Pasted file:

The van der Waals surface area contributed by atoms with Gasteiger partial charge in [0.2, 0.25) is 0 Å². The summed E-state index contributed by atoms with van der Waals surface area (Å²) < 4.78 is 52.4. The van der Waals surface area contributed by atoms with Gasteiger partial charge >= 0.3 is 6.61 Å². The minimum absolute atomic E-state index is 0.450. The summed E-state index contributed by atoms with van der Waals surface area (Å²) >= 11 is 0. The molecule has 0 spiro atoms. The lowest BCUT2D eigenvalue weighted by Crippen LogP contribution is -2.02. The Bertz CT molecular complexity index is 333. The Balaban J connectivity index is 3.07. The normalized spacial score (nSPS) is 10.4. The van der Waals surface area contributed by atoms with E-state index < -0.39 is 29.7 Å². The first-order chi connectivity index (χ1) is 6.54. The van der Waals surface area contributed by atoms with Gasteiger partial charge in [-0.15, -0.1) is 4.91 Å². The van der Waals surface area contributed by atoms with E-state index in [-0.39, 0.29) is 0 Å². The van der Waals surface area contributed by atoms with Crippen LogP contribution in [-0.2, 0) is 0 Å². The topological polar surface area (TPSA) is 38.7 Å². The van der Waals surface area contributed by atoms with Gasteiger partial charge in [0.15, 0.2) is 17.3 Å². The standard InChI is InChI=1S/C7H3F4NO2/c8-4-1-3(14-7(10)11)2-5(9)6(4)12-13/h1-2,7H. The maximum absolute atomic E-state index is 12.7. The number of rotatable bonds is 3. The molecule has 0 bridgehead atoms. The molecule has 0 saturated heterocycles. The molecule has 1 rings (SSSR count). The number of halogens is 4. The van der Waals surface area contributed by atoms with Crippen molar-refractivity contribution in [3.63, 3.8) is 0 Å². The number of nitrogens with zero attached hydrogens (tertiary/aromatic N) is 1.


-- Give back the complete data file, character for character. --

The van der Waals surface area contributed by atoms with Gasteiger partial charge in [0.2, 0.25) is 0 Å². The summed E-state index contributed by atoms with van der Waals surface area (Å²) < 4.78 is 52.4. The van der Waals surface area contributed by atoms with Gasteiger partial charge >= 0.3 is 6.61 Å². The minimum absolute atomic E-state index is 0.450. The summed E-state index contributed by atoms with van der Waals surface area (Å²) >= 11 is 0. The molecule has 0 spiro atoms. The lowest BCUT2D eigenvalue weighted by Crippen LogP contribution is -2.02. The Bertz CT molecular complexity index is 333. The Balaban J connectivity index is 3.07. The normalized spacial score (nSPS) is 10.4. The van der Waals surface area contributed by atoms with E-state index < -0.39 is 29.7 Å². The first-order chi connectivity index (χ1) is 6.54. The van der Waals surface area contributed by atoms with Gasteiger partial charge in [-0.15, -0.1) is 4.91 Å². The van der Waals surface area contributed by atoms with E-state index in [-0.39, 0.29) is 0 Å². The van der Waals surface area contributed by atoms with Crippen LogP contribution in [-0.2, 0) is 0 Å². The topological polar surface area (TPSA) is 38.7 Å². The van der Waals surface area contributed by atoms with Gasteiger partial charge in [0.15, 0.2) is 17.3 Å². The standard InChI is InChI=1S/C7H3F4NO2/c8-4-1-3(14-7(10)11)2-5(9)6(4)12-13/h1-2,7H. The maximum absolute atomic E-state index is 12.7. The number of rotatable bonds is 3. The molecule has 0 bridgehead atoms. The molecule has 0 saturated heterocycles. The molecule has 1 rings (SSSR count). The number of halogens is 4. The van der Waals surface area contributed by atoms with Crippen molar-refractivity contribution in [3.63, 3.8) is 0 Å². The number of nitrogens with zero attached hydrogens (tertiary/aromatic N) is 1.